At a forum for candidates running in the upcoming May primary election, incumbent District 9 City Councilman Rev. Ricky Burgess squared off against his two competitors, the Allegheny County Democratic Committee’s endorsed candidate Phyllis Copeland-Mitchell and Lucille Prater-Holliday, the president of non-profit group Action United, formerly known as ACORN.

BURDEN OF PROOF—Candidates Phyllis Copeland-Mitchell, right; and Lucille Prater-Holiday, left, challenged incumbent City Councilman Rev. Ricky Burgess’ record. (Photos by J.L. Martello)

The candidates at the forum hosted by the Western Pennsylvania Black Political Assembly, tackled issues confronting the city’s struggling district 9 neighborhoods. Primary among them was the issue of Black-on-Black violence and it’s connection to economic development and youth recreation.

“We have to get the homicide rate down in our community,” Burgess said. “We have to have the public directly involved in the decision making in terms of how government spends our money.”

As the incumbent, Bur­gess was tasked with proving what he has done for his district during his first term. His challengers were especially critical of Bur­gess’ handling of his district’s Community Development Block Grants, which have been placed in the hands of the POISE foundation.

Both candidates said the fate of these funds should be put in the hands of the people. Burgess said the reason his CDBG funds are allocated by the POISE foundation is because he wants to ensure there is no favoritism.

“Anyone who lives in the council district or who works in the council district is eligible to apply,” Burgess said. “We’ll continue to give money based on the need in my district not based on my political friends.”

The challengers also criticized Burgess’ Pittsburgh Initiative to Reduce Crime, which was originally brought to Pittsburgh by David Kennedy, a Harvard professor. Prater-Holliday said Burgess should have consulted local anti-violence groups such as One Vision One Life and the Community Empowerment Association, as opposed to consulting an outside source.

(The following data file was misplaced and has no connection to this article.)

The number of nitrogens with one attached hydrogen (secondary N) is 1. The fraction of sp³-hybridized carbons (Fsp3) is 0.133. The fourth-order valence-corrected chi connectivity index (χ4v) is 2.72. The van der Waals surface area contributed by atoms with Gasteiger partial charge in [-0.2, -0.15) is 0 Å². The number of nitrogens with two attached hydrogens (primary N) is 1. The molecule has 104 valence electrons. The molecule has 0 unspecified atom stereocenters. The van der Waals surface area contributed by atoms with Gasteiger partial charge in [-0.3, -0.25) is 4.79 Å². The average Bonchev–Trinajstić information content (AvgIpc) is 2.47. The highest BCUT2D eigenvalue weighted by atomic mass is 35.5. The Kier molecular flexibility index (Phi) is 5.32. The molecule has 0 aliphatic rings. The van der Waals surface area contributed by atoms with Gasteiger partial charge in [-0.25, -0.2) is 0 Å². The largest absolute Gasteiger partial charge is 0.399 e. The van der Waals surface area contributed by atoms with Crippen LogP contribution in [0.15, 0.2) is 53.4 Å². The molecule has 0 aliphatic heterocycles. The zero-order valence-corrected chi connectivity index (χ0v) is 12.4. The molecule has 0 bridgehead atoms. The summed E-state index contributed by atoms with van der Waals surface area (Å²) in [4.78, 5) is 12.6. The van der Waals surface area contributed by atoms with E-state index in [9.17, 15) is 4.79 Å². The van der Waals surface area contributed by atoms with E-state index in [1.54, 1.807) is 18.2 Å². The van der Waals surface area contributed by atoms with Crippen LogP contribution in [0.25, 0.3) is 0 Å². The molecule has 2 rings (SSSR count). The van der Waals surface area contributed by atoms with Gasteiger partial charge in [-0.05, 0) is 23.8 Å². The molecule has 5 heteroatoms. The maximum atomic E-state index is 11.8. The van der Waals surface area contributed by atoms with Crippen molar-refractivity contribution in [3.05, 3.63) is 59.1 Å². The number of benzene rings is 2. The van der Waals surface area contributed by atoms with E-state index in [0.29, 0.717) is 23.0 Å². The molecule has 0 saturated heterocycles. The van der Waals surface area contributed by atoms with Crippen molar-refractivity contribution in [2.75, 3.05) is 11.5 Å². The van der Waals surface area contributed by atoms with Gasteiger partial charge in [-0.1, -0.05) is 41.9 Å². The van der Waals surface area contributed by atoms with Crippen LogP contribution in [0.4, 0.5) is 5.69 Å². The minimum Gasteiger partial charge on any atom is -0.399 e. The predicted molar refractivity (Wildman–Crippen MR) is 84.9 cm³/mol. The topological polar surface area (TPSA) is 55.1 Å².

“There were organizations already in this city who were working on this issue. Why someone would need to be brought in and paid $100,000 is beyond me,” Prater-Holliday said. “I don’t see how threatening these people is going to change their behavior.”

Both candidates disproved of the program’s tactic of threatening gang members with jail time if they don’t reform their violent behavior. They said they’d like to see a greater emphasis on providing violent offenders with positive alternatives.

“What we need to do is educate them and work with them,” Copeland-Mitchell said. “I’ve seen many people’s lives turned around with that help.”

Providing social services to gang members identified through PIRC is a large component of the program. In fact the city received $100,000 from local entre­pre­neur and former Pittsburgh Steeler Chuck Sanders for this very purpose.

“In a few months you’ll have a report that will tell you whether or not PIRC has worked,” Burgess said. “It’s been fully functional for six or seven months. It’s going to take one to two years to see the full picture. I do believe it will work. “

The District 9 candidates were joined on the panel by incumbent council representatives Darlene Harris, district 1, and Patrick Dowd, district 7. Of the five candidates, only Copeland-Mitchell, a relative newcomer in the political realm, received the Democratic Committee’s endorsement.

“Politics is new to me, but I am a concerned citizen just like the rest of you,” Copeland-Mitchell said.

However, in an effort to minimize the importance of the party endorsement, the remaining candidates all said what really matters is being endorsed by the people.

“I personally did not seek the endorsement because I wanted to take it straight to the voters,” Prater-Holliday said. “The endorsement costs $1250 and I thought that money could be better spent somewhere else.”

The 9th Council District includes most of East Liberty, Homewood, East Hills, parts of Garfield, Lincoln Lemington, Larimer, Belmar Gardens, parts of North Point Breeze, and parts of Friendship.

The forum was also hosted in part by the Black Political Empowerment Project, The Alleghenians LTD, Zeta Phi Beta Sorority, A Phillip Randolph Institute, and The Institute of the Black World.

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